First off, I’m adding another tranche of FFIV while it’s down today at near 52-week lows. The company is becoming an increasingly important player in the network security industry and has refreshed updates in its product lines about to hit in 2016 which should really drive growth in 2017 after their customers test out and start implementing the F5 product refresh. F5 is one of my smallest starter positions and I’ve been patiently waiting for an opportunity to scale into more of it. I’m adding another 1/3-sized tranche in FFIV today, just slowly building it up some more here while I can.
Next up is Fitbit, oh fitbit. Yesterday in the Trading With Cody Chat Room, I’d noted, “The sell-off is a bit of a vicious cycle for $FIT investors. I want them to get maximize the amount of cash they raise with the highest possible selling price but the further this stock falls, the less helpful the secondary is. Purgatory for now.”
And as it played out, Fitbit priced its secondary offering of 17 million common shares at $29 today. Of the offering, 14 million shares are to be sold off by certain shareholders. Previously, Fitbit was planning to offer 21 million shares of common stock of which 7 million shares would go to the Fitbit balance sheet. So now Fitbit sold only 3 million of its own shares and with the stock about $10 below where it was when it first announced this secondary a couple weeks ago, that means the company raised only $90 million instead of the $280 million it would have raised had it sold 7 million shares closer to $40 per share. I’m not impressed with how this whole transaction went down and I’m not impressed with the $90 million for the company’s balance sheet. I’m not going to sell it into the panicky 11% drop today but the stock does go into the “penalty box” meaning that I’m not looking to buy or sell it for now as I step back and make some fresh analysis on it after this secondary.
On the other hand, Applied Materials reported a strong quarter with strong profit margins. I’d like to see more growth overall in the semiconductor equipment industry and AMAT sees revenues heading down a bit quarter over quarter into the year end here. Looking ahead to next year, AMAT says they expect industry equipment spending to be flattish which is more positive than sell-side consensus view of down 5-10%. AMAT continues to talk up 3D NAND prospects as all six of the NAND suppliers are ramping up on 3D NAND production which should offset declines in DRAM spending. We’re up about 20% on this position since we added it and I’m letting it ride for now.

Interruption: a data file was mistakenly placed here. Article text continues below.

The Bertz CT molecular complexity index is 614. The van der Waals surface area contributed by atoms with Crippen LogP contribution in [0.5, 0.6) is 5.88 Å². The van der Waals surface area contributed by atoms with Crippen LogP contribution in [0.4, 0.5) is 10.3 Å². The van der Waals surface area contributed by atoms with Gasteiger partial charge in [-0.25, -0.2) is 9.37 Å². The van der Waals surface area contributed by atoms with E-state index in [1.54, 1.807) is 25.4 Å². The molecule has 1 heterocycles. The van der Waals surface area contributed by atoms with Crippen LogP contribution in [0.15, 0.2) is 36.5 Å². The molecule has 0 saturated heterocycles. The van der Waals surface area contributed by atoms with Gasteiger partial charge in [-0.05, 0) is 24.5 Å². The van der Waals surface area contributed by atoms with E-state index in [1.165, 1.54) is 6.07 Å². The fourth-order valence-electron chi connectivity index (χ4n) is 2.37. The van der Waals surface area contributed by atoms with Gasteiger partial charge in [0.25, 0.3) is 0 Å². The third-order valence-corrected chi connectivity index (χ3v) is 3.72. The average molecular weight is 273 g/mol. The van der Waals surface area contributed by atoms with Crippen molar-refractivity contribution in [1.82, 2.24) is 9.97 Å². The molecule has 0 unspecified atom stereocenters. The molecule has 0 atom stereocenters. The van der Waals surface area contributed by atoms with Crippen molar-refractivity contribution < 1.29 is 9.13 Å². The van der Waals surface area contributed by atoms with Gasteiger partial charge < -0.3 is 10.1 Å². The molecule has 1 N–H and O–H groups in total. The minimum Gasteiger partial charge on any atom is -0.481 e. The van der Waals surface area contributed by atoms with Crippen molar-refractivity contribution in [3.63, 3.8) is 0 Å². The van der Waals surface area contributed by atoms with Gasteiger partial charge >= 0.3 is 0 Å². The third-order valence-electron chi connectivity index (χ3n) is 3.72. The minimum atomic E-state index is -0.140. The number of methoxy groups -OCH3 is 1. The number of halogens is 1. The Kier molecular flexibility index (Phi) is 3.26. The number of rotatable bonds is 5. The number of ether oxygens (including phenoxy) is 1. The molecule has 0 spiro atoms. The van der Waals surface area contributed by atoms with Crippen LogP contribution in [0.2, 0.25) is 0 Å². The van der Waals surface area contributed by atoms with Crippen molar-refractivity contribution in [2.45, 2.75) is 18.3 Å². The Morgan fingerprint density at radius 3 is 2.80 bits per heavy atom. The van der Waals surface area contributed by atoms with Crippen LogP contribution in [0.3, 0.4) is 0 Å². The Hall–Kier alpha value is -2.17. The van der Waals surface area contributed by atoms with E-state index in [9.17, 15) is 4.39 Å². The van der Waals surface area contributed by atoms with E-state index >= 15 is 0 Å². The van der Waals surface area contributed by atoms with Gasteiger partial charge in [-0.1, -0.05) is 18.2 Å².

Meanwhile, there are so many individual stocks and several sectors that are crashing relentlessly. I spent last night going through a lot of charts of random companies on my quote screens and was rather amazed at how many stocks I could think of that are down 70% or more in the last year or two.
As an opportunist and as a contrarian, I’m digging in to a lot of these hard-fallen former high-flyers to take a look at some of the wreckage out there in so many sectors and see if there’s anything in the rubble worth picking up. For now, though my biggest positions remain the four horsemen of tech, as I’d started calling Google, Apple, Amazon and Facebook as you guys know. But if you’ve got a beaten down stock you want me to look at, please shoot me an email to firstname.lastname@example.org.
Random note into the weekend: Back in 2003 right around the time I started investing in Apple, Steve Jobs traded 55 million share options with high strike prices for 10 million shares of Apple stock outright. Specifically, Jobs traded his 15 million share options that had strikes (adjusted for splits) of $1.20 and another 40 million share options that had strike prices of $3.20 for for 10 million shares when the stock was at $1 per share. Those ten million shares are now 140 million shares since Apple has done a 2-for-1 and a 7-for-1 in the years since and are today worth $14 billion or so. If he’d just kept those options, the 55 million shares they’d have tuned into would today be worth $42 billion to his heirs. A $28 billion difference. The good news is that money went into us shareholders’ net worth instead. Get all my Latest Positions, which still includes Apple, here. And have a great weekend.